As much as I can like someone I’ve never really met, I generally like Damien Walter, the Guardian contributor and fiction writer who’s currently doing the digital nomad thing in South Asia. Smart fellow, good insights into SF/F, getting his Buddha on. Much respect, Damo. But I had to disagree with this tweet today:
First off, given the choice between poverty and not-poverty, I would always, always recommend not-poverty if it’s any kind of option, especially in today’s economy and with the healthcare and retirement systems currently in place in the United States. The less we earn early in life, the fewer opportunities we will have as we get older. The system sucks, but that’s what it is.
In other words, kids, please save money whether or not you’re an artist. I’d also say especially if you’re an artist, because there’s always the chance, sad to say, that the muse dries up, that your work becomes passe, whatever. Meanwhile, the social safety net shrinks yearly. You’re on your own, so if possible, plan for your financial future as early as is personally feasible. I also recognize that it isn’t possible for many people to save, so if it is for you, perhaps note that you’re in a privileged position in that regard and leverage that opportunity for yourself and your future.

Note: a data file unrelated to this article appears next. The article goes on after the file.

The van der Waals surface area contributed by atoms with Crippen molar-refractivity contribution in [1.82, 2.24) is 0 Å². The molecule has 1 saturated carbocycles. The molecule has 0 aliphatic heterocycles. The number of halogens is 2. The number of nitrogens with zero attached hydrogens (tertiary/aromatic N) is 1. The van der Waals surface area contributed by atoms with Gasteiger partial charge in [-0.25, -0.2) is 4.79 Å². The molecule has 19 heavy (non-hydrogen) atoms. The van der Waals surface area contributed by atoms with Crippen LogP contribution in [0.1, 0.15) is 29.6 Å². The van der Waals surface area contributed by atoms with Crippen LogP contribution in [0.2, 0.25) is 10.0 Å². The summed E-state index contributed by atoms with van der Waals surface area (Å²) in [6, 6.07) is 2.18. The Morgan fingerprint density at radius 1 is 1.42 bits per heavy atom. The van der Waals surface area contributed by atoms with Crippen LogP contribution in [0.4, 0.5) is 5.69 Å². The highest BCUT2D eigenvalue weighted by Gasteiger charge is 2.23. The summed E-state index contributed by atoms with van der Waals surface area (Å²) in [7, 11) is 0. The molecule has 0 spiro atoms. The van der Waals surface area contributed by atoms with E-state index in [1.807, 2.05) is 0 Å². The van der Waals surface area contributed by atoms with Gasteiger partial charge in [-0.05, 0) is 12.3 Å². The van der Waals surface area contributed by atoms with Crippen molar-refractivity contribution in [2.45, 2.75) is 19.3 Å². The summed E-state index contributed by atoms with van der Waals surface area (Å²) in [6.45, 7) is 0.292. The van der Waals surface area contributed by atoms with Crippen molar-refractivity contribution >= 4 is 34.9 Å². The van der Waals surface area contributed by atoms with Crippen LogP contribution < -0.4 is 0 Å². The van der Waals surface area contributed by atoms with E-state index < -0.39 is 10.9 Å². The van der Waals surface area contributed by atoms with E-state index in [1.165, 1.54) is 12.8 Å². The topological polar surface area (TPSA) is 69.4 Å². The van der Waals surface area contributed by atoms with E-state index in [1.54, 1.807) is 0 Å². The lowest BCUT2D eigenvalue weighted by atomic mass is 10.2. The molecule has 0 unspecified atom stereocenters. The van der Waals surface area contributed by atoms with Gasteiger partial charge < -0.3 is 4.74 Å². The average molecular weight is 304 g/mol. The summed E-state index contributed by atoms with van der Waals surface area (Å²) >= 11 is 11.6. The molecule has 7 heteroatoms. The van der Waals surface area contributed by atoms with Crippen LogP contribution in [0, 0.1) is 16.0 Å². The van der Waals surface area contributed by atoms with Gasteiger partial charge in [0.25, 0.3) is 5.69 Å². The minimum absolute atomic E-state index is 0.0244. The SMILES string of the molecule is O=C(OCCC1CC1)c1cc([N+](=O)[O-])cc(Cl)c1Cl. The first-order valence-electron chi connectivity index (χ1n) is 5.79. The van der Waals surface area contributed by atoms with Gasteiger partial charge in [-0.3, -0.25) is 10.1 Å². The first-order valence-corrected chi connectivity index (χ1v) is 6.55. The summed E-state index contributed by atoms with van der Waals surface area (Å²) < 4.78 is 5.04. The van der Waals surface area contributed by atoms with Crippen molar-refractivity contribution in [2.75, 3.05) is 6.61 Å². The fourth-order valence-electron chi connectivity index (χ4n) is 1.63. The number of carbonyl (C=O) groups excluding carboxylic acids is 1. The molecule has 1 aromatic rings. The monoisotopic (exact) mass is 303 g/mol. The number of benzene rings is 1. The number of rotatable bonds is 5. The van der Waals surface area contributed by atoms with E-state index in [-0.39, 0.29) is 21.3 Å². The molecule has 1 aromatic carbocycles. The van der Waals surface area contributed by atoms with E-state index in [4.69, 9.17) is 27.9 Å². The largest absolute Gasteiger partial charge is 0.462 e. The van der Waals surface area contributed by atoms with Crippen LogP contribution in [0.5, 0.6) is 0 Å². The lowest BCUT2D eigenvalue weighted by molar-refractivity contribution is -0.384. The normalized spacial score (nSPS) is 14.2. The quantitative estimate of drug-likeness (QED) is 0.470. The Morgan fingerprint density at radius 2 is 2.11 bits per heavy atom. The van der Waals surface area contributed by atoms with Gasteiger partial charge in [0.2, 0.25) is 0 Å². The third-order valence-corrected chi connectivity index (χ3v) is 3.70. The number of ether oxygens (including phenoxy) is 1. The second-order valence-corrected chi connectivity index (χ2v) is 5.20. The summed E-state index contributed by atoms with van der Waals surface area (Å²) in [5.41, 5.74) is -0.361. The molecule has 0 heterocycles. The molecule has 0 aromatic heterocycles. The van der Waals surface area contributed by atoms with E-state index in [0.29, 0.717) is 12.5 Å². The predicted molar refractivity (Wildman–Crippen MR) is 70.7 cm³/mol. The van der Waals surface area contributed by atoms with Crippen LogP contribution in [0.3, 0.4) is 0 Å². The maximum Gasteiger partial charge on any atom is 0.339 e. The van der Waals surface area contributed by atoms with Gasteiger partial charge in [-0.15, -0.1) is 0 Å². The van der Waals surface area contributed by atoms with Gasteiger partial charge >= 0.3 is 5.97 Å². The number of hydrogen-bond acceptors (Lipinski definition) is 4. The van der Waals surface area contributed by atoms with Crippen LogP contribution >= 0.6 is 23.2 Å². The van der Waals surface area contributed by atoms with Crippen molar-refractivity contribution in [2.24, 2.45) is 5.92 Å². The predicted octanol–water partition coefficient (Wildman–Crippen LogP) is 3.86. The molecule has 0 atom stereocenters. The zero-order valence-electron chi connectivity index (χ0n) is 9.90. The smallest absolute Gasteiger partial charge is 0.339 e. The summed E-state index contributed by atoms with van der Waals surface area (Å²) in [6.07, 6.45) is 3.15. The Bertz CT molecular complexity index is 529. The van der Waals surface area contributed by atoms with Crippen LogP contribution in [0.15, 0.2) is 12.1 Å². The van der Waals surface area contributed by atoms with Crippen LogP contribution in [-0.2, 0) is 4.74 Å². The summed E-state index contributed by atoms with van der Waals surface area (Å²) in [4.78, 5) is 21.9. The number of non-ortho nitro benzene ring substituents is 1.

OK, that’s the end of the public service announcement — let’s talk about starving, tortured writers, because it’s something I personally can’t quite wrap my head around. (Damo didn’t talk about the emotional torture aspect; I’m adding it to the rant because there seems to be a correlation between poverty and tortured when it comes to describing writers.)
Anyway, I’ve been mashing words together for a paycheck since before I turned 21, and for the first two-thirds of my working life, it was primarily in daily newspaper or wire-service journalism. My deadlines were measured in hours, sometimes minutes, and every day was a sprint to the finish line.
Dude. I didn’t have time to get all emotional about my writing.